When I was planning a trip to Ireland last spring, I found myself racking my brain for where I wanted to go. My main destination was the Dingle Peninsula to spend time with a close friend. But since I’d been to Dingle before, I didn’t want it to be the only place I saw. I ran through my options: Dublin? A big city I’d already visited. (Plus, I was craving spring green and countryside.) Galway? Been there before too. Connemara? Ex-boyfriend from there, no real desire to stumble upon his roots—or his cousins.
Then it came to me: Ballymaloe—a manor house hotel with a medieval tower, a world-renowned cooking school, and an organic farm all tucked into the countryside with the sea just a few miles away, run by three generations of the Allen family in South Cork, Ireland. I’d been fantasizing about Ballymaloe for years, ever since I’d first read about it. Plus, Ballymaloe was in the same general area as Dingle, meaning I wouldn’t have to do too much traveling between destinations.
I booked a room for three nights at Ballymaloe House. Emailed to ask to visit the Ballymaloe Cookery School. And made a packing list of woolly sweaters, sturdy walking shoes, a pretty dress (for afternoons sipping tea by the hotel fireplace), and a copy of A Flann O’Brien Reader I’d been meaning to read for ages.
DAY 1 It was as if all my Jane Austen–Downton Abbey–W.B. Yeats–James Joyce dreams had come true as I settled into a couch by the fireplace in the drawing room and ordered afternoon tea with scones. The fire was crackling, the view from the window was a “leaf-sown, new-mown, smooth/Grass plot of the garden” (W.B. Yeats, Sweet Dancer) and the whole room glowed in the late afternoon sunshine.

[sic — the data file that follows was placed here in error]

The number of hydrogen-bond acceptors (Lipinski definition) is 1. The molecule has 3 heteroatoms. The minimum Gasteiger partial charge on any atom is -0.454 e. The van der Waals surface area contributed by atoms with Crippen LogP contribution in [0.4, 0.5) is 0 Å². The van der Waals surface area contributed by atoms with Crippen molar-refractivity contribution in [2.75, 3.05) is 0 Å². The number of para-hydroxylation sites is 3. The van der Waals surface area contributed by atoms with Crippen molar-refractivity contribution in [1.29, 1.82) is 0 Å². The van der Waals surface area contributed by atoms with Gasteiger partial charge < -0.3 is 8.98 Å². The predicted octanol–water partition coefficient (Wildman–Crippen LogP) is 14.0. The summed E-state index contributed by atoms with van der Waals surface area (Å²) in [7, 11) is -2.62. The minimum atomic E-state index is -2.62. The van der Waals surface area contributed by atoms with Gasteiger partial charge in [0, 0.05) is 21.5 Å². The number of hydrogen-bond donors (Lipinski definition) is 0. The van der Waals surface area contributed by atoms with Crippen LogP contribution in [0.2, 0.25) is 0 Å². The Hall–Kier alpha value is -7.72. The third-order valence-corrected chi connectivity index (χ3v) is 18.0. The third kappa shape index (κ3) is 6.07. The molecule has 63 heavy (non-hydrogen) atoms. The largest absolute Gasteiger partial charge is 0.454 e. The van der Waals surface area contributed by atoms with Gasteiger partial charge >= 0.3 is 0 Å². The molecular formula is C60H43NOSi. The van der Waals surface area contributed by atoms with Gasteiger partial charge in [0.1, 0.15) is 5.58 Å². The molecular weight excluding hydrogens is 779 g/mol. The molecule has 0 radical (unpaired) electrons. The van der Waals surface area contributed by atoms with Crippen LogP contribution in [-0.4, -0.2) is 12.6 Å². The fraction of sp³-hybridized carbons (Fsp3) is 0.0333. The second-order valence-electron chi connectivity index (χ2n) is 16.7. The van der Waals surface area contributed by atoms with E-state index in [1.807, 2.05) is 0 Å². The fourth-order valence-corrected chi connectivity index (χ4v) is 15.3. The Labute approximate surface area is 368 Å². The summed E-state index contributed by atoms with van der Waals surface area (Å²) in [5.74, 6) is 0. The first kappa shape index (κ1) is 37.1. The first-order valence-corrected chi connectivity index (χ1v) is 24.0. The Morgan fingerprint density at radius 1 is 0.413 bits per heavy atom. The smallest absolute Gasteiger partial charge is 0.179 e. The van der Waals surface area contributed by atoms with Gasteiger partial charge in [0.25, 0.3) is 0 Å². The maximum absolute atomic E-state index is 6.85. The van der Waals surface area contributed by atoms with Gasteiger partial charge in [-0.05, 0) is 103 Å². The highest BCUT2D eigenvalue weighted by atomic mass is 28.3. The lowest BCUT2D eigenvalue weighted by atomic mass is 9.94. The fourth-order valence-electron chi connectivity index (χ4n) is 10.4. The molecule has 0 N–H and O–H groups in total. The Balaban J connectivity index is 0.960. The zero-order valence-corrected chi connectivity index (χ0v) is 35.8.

As a first taste of all Ballymaloe had to offer, the fare was ideal: strong, piping hot Barry’s tea, crumbly homemade scones, and lots of butter and jam from the farm. Before the sun fully set, I went for a walk around the Ballymaloe House grounds. The full loop took about 45 minutes up country lanes, through woods covered in bluebells, past cow pastures, and along mowed paths across hayfields. I was awed by how lovingly tended the land was and how friendly the animals were. The cows came over to the fence to greet me!
Because of the scone feast, I didn’t think I’d be hungry enough for the fine dining restaurant in the house/hotel, so I ducked into the Ballymaloe Shop on the grounds and bought digestive biscuits, some local cheeses, and a box of shortbread to eat in my room for a light supper. It was going to be an early night after a long day of traveling.
DAY 2 Go to bed early, get up early: I was wide awake at 6 am. Too early for breakfast, I pulled on my running clothes and did two laps around the walking path to work up an appetite for breakfast.
And boy was I glad I did. There was homemade everything: soda bread, muesli, jam, marmalade, plus stone-ground oatmeal porridge that I dipped into three times—and I don’t really like oatmeal. I ordered two poached eggs for extra protein because the day's plan (since it was sunny) was to hike the back country roads over to Shanagarry and the sea. I estimated the trek would be about five hours round-trip, with a detour to check out the Cookery School on the way back.